LEAVING A LEGACY: Stern's retirement is the focus of a 30-page special section in this week's SportsBusiness Journal. NBA writer John Lombardo and Executive Editor Abraham Madkour discuss Stern's impact on the NBA and what his future might hold, in conjunction with SBJ's tribute to Stern's 30 years as commissioner of the league.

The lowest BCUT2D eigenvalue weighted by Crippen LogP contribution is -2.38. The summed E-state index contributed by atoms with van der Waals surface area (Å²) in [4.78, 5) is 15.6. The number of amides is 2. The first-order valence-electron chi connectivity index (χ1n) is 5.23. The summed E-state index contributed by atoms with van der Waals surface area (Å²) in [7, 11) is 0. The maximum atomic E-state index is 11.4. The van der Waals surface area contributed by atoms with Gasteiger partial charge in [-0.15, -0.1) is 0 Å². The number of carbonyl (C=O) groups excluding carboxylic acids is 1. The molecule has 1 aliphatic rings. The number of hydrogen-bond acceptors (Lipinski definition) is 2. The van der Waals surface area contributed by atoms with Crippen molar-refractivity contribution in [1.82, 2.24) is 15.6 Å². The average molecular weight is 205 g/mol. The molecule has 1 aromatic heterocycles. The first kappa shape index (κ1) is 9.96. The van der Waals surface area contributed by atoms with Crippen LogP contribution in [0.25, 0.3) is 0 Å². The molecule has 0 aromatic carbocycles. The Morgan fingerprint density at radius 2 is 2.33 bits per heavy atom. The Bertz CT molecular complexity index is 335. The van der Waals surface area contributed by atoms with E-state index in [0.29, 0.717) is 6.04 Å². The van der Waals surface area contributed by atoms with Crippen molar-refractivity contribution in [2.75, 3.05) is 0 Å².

MLB's decision to expand instant replay for the '14 season continues to generate discussion around the country. In Denver, Troy Renck wrote MLB made a "terrific move." While it is "not a perfect system," it is "a start." Renck: "As is showing the close plays on the stadium video board. It was foolish to pretend controversial plays never happened" (DENVER POST, 1/19). In Baltimore, Peter Schmuck wrote the decision is the "correct one for our time." It is "fair to examine what we are sacrificing on the altar of getting it right." The new system "should go a long way toward accomplishing that goal." But it would be "wise to remember it is the human element that fills the space between each pitch," and MLB "diminishes that at its own peril" (BALTIMORESUN.com, 1/18). ESPN's Israel Gutierrez said, "Umpires being overruled by fellow umpires in a command center in New York could get a little awkward. But better that than live with a horrible call the rest of your life, right Jim Joyce?" (“The Sports Reporters,” ESPN2, 1/19). In Newark, Barry Federovitch asked of MLB Commissioner Bud Selig, "What took him so long? Other sports have embraced the replay for years, and baseball has been ridiculously slow to react in part because of the overwhelming strength of its umpiring union. ... Why should balls and strikes be so variable?" The "whim of the strike zone is false propaganda." Until MLB "adds these elements to the replay, it will always be jeopardizing its own integrity, a trait it has fought so hard to establish" (NJ.com, 1/19). In Jacksonville, Joe Daraskevich writes replay expansion "marks the beginning of a great new era in the game." Daraskevich: "But I can't help feeling bad for the umpires now that the future has arrived." Selig "needs to make a move before the season to alleviate some of the uncertainty about the future of umpires" (JACKSONVILLE.com, 1/20).